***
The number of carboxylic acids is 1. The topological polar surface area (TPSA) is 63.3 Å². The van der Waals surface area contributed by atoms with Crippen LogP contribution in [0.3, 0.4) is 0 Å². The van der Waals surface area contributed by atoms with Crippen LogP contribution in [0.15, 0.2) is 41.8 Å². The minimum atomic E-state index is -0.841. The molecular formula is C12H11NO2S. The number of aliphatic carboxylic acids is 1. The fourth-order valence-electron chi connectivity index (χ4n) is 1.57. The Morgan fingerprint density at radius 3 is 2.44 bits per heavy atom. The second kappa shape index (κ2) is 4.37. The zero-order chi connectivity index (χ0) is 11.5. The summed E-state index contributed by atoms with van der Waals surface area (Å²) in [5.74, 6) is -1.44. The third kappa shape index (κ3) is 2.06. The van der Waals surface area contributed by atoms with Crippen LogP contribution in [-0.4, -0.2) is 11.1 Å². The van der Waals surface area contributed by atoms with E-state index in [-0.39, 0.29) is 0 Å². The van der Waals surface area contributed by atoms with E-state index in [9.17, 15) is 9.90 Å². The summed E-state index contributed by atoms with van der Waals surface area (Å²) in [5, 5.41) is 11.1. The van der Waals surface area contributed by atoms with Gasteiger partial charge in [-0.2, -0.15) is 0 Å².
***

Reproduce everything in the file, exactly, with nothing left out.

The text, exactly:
The number of carboxylic acids is 1. The topological polar surface area (TPSA) is 63.3 Å². The van der Waals surface area contributed by atoms with Crippen LogP contribution in [0.3, 0.4) is 0 Å². The van der Waals surface area contributed by atoms with Crippen LogP contribution in [0.15, 0.2) is 41.8 Å². The minimum atomic E-state index is -0.841. The molecular formula is C12H11NO2S. The number of aliphatic carboxylic acids is 1. The fourth-order valence-electron chi connectivity index (χ4n) is 1.57. The Morgan fingerprint density at radius 3 is 2.44 bits per heavy atom. The second kappa shape index (κ2) is 4.37. The zero-order chi connectivity index (χ0) is 11.5. The summed E-state index contributed by atoms with van der Waals surface area (Å²) in [5.74, 6) is -1.44. The third kappa shape index (κ3) is 2.06. The van der Waals surface area contributed by atoms with Crippen LogP contribution in [-0.4, -0.2) is 11.1 Å². The van der Waals surface area contributed by atoms with E-state index in [-0.39, 0.29) is 0 Å². The van der Waals surface area contributed by atoms with E-state index in [9.17, 15) is 9.90 Å². The summed E-state index contributed by atoms with van der Waals surface area (Å²) in [5, 5.41) is 11.1. The van der Waals surface area contributed by atoms with Gasteiger partial charge in [-0.2, -0.15) is 0 Å².